Thursday, December 10, 2009

County Legislature Increases Tax Rate 14.3 Percent

A front-page story in today's Poughkeepsie Journal by reporter Jenny Lee-Adrian, headlined “Legislature OKs Budget, Raises Property Tax Levy”, features a prominent diagram (in the print edition) with the following contents:
  • What Steinhaus Proposed:  0% property tax levy increase
  • What County Legislature Changed:  9.4% property tax levy increase
So why does the title of this post say “14.3 percent”?  If you've been following this blog the last few months, you already know the answer.  It's because the Poughkeepsie Journal (and Steinhaus, and the legislators) are talking about tax levy, and I'm talking about tax rate.  As I've argued repeatedly in this blog, the most important thing for taxpayers is the tax rate.  The tax levy is just smoke, designed to make the increase seem smaller than it really is.  If I were writing this news story, my diagram would say:
  • What Steinhaus Proposed:  4.6% property tax rate increase
  • What County Legislature Changed:  14.3% property tax rate increase
Both property tax rate increases are with respect to the 2009 tax rate of $2.54 per thousand dollars of market value.  Steinhaus' proposed 2010 tax rate is $2.66, and the legislature's is $2.91.  These numbers are easy to compute from the property tax levies mentioned in the story.  As I mentioned in my earlier post on this subject, the reason the tax rates increase more than the tax levies is that the market value of Dutchess County has decreased by four and a half percent in the last year.

One can hardly blame the politicians for trying to put the best face on a bad situation, but the Poughkeepsie Journal could do a better job of informing its readers.  Property taxpayers are in for a lot worse news than they'd think by reading the Poughkeepsie Journal.


  1. You are spot on with this website. I live in Fishkill, where the Tax Rate increased by 15% in 2008, 11% in 2009 and at least another 4% in 2010. 30% increase in 3 years!

    Everytime, the press reports that you are paying the same, as they lower the assessments and raise the TR to make the Tax Levy.

    They are wrong, you are paying more for a property worth less.

    Whats even more frustrating, is the same media. Allowed Fishkill to claim 10 years of Tax Cuts by lowering the Tax Rate. In 10 years the TR was lowered by less than 5% including 1 cent in 2004.

    I wrote to all local media expaining this. If you can claim a tax cut by lowering the TR, then when it goes up, it is a increase!

    In essence, if you don't raise the Tax Levy, you can never be called on for raising taxes.

    Keep up the good work.

  2. My math is different: a house assessed for 2009 at $250K pays $635 at the rate of $2.54 per $1K. Same house assessed for 2010 at $239K pays $636 at the projected rate of $2.66 per $1K. With the Legislature's projected rate of $2.91 per 1K, the $239K house pays $695, an increase of 9.5%.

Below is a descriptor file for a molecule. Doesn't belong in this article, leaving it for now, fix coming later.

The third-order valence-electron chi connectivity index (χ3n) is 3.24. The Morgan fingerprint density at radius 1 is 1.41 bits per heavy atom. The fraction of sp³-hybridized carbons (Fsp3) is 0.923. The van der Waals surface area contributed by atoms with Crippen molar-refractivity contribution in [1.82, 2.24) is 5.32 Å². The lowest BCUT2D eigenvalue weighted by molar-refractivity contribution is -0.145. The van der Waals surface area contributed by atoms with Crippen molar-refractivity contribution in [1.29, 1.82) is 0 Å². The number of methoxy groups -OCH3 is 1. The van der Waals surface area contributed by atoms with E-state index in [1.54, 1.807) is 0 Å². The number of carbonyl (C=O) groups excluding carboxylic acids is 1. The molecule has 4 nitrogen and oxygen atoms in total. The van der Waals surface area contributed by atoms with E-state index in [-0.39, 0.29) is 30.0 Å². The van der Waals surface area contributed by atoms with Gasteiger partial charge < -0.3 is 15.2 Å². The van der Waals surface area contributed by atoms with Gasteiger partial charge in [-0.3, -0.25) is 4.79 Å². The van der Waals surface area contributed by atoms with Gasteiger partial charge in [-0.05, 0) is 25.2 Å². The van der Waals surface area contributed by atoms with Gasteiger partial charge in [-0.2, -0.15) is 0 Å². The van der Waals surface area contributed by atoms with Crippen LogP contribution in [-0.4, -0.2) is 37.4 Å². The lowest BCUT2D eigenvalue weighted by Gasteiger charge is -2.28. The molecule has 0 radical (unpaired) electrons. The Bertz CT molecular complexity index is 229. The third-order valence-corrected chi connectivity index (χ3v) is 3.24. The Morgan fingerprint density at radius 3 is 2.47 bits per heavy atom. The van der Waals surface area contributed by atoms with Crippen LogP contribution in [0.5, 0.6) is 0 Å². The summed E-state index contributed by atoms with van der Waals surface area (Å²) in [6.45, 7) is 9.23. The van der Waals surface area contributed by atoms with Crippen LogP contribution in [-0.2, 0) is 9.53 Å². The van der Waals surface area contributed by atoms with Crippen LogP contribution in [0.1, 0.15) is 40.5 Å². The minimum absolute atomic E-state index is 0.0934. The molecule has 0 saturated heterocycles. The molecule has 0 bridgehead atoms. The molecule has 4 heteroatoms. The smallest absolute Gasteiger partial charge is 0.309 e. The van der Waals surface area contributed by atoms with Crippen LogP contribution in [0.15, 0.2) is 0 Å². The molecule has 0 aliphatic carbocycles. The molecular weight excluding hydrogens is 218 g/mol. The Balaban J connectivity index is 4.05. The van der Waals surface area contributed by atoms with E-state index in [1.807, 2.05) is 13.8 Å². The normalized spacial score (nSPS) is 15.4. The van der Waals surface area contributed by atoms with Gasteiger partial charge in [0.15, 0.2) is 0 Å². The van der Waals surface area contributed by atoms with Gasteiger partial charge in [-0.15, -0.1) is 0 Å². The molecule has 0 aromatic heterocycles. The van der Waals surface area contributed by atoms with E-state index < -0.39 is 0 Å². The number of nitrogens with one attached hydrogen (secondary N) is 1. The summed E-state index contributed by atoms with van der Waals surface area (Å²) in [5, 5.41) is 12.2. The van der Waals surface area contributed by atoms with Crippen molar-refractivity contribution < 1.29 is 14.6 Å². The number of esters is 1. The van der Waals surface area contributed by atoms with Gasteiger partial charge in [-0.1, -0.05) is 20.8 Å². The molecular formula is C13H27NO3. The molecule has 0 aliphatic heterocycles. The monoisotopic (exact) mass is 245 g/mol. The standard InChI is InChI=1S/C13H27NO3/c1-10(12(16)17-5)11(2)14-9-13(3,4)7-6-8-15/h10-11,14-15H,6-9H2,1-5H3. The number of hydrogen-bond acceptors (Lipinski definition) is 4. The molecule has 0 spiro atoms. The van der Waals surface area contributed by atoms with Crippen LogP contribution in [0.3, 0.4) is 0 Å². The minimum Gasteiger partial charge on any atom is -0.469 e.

How are you getting your numbers?

  3. Response to "Anonymous": What you're not taking into account is that your house is worth 4.4% less in 2010 than in 2009. So you're paying the same number of tax dollars as before (at the $2.66 rate), even though you're less wealthy (as measured by the market value of your house). If you ignore how much your house is worth, you're in for a big surprise if you try to sell it.

  4. Just think, property values according to the Poughkeepsie Journal, just this week. Stated that while sales were up, prices were down another 14%.

    That means your 2011 will be lower and they will need to raise the Tax Rate to make the Tax Levy.

    Tax Levy is the amount a government needs to operate for a fiscal year.

    Tax Rate is the amount each property owner pays to make the Tax Levy.

    Another note of interest, the Commercial, non Homestead Tax Rates are going through the roof.

    Up 30% in Fishkill in the last 3 years alone.

  5. Well it looks like maybe the Journal finally woke up. Today's (Dec. 11, 2009)article is closer to the real story. Any expanation for the difference between PoJo's 14.6 percent increase in the tax rate and your 14.3 percent increase in the tax rate. Not that it makes much difference. We're all sunk if this budget passes the final mustard. You'll know you live in Dutchess County if your house goes up for foreclosure next year.

  6. Response to Ginny: "Any explanation for the difference between PoJo's 14.6 percent increase in the tax rate and your 14.3 percent increase in the tax rate?"

    Thanks for noticing. My result is based on an exact calculation, using official inputs. When I can verify exactly what assumptions were used to get the Poughkeepsie Journal's result, I'll post again to this blog.

  7. Response to Ginny: "Any explanation for the difference between PoJo's 14.6 percent increase in the tax rate and your 14.3 percent increase in the tax rate?"

    Yes: The Journal's calculation used rounded tax rates, which introduce inaccuracies. For the full story, see Item 2 of my blog post at 8:41 P.M. today.

  8. The "official inputs" used to compute the 14.3 percent tax rate increase were from the legislature, and were apparently only an estimate. The county budget office later refined the tax levy, yielding a tax rate increase of 13.9 percent. For details, see


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